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Back to the Future: Chaparral hopes to recover 77 million barrels of oil from one of Oklahoma's oldest oil fields

Oklahoma City-based Chaparral Energy is working to boost production from one of the oldest oil fields in Oklahoma in a move that could cause an economic impact of $11 billion to Osage County and provide the Osage Nation with $1.2 billion in royalty payments over the next 30 years.
by Adam Wilmoth Modified: June 25, 2013 at 11:28 pm •  Published: June 25, 2013

Chaparral is using an enhanced oil recovery process known as carbon dioxide flooding to recover up to an additional 77 million barrels of oil, which would be worth more than $7 billion at today's prices.

To reach that production level, Chaparral expects to spend about $1.6 billion in the next three decades.

Chaparral is pumping pressurized carbon dioxide into the reservoir, essentially carbonating the oil attached to rock layers underground. The carbon dioxide is absorbed by the oil, releasing it from the rock and making it lighter and more able to move toward the wellhead and to the surface without the need for the pump jacks that have dotted Osage County for decades.

When the oil is produced, the water and carbon dioxide are separated out and reinjected, continuing the cycle. The more carbon dioxide Chaparral uses, the faster production will increase.

The company earlier this month began receiving 25 million cubic feet per day of carbon dioxide from a fertilizer plant in Coffeyville, Kan. The project is expected to capture about 290 billion cubic feet of carbon dioxide that the fertilizer plant otherwise would have released into the atmosphere.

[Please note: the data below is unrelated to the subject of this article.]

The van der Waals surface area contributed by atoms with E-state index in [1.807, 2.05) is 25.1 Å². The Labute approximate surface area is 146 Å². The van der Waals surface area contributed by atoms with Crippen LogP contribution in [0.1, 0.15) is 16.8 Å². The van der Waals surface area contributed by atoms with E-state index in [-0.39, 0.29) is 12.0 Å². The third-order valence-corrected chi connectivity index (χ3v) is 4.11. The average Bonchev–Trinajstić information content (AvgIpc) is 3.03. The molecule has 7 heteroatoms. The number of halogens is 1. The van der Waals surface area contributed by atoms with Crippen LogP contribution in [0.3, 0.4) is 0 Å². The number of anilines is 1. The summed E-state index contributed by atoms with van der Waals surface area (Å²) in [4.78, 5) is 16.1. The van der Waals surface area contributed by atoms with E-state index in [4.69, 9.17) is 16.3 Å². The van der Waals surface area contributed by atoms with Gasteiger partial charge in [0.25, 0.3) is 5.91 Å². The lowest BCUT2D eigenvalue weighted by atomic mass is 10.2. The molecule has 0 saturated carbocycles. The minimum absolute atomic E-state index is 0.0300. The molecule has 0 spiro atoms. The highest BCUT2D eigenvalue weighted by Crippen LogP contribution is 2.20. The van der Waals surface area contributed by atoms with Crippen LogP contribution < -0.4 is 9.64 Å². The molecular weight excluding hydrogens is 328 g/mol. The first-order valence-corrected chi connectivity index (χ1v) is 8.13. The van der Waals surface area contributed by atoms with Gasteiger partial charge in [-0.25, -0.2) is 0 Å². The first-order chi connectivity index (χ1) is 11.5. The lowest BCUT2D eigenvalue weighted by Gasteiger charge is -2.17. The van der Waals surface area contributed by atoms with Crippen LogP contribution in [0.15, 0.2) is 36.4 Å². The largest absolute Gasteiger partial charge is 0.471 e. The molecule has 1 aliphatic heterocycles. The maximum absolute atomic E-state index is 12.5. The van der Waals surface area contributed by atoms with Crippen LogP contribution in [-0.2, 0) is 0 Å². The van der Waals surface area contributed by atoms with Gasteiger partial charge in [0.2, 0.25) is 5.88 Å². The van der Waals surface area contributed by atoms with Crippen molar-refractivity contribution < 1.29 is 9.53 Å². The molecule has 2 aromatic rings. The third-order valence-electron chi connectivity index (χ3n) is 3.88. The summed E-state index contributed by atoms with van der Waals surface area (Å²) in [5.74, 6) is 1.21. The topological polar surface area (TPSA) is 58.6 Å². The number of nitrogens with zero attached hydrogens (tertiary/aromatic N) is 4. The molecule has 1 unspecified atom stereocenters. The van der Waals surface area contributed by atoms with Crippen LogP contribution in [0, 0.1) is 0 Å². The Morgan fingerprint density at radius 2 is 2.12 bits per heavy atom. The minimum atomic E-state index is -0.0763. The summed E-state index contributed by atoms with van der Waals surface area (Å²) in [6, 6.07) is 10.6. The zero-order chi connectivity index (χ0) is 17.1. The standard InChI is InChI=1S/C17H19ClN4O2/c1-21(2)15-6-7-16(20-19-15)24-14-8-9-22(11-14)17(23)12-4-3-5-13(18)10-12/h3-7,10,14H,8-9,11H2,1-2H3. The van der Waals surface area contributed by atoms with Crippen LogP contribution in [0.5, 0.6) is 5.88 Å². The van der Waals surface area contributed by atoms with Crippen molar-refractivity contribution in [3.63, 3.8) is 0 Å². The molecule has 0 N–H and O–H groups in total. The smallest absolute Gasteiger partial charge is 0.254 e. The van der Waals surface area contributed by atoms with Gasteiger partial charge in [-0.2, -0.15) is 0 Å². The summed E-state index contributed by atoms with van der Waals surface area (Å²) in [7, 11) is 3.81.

At current rates, it will take about seven years for the field to reach full production. At that point, production should level off for at least two decades.

Chaparral begin injecting carbon dioxide into the ground June 2. It took about two years to get to that point. During that time, the company has drilled new wells and repaired old ones.

Chaparral also has pumped water into the rock, increasing pressure to where the oil can more easily absorb the carbon dioxide.

“This field is 93 years old. Some of these are the original wells. They were still out there, but they were not very usable,” said Larry Brinlee, Chaparral's vice president of operations for the North Burbank unit. “Over the past few years, we've had to rework hundreds of wells by installing new casings and basically redoing everything short of drilling new wells. We spent a lot of time and money making those old wells suitable for this project.”

Besides repairing old wells, Chaparral also has drilled more than 40 new wells to replace old wells that had long been plugged and abandoned.

The company has begun operations in the first of about 17 planned phases.

“As we go forward, we will potentially drill another 300 wells,” Brinlee said.

A long future

Chaparral Reservoir Engineer DeLon Flinchum is a third-generation oilman who has spent his entire life in Oklahoma oil fields, including the past four decades in the North Burbank. He began in the area in 1971 with Texaco and joined Chaparral as it was beginning its work in the North Burbank field.

“This is my swan song. I could ride off into the sunset now,” Flinchum said. “It's neat to know we're working in a field that has been active for 93 years. Hopefully it will be here for another 93.”

“When Phillips built the waterflood in the '50s, they had no concern we'd be here 63 years later still waterflooding. ... We will just keep getting the oil out of the ground as long as it keeps producing.”

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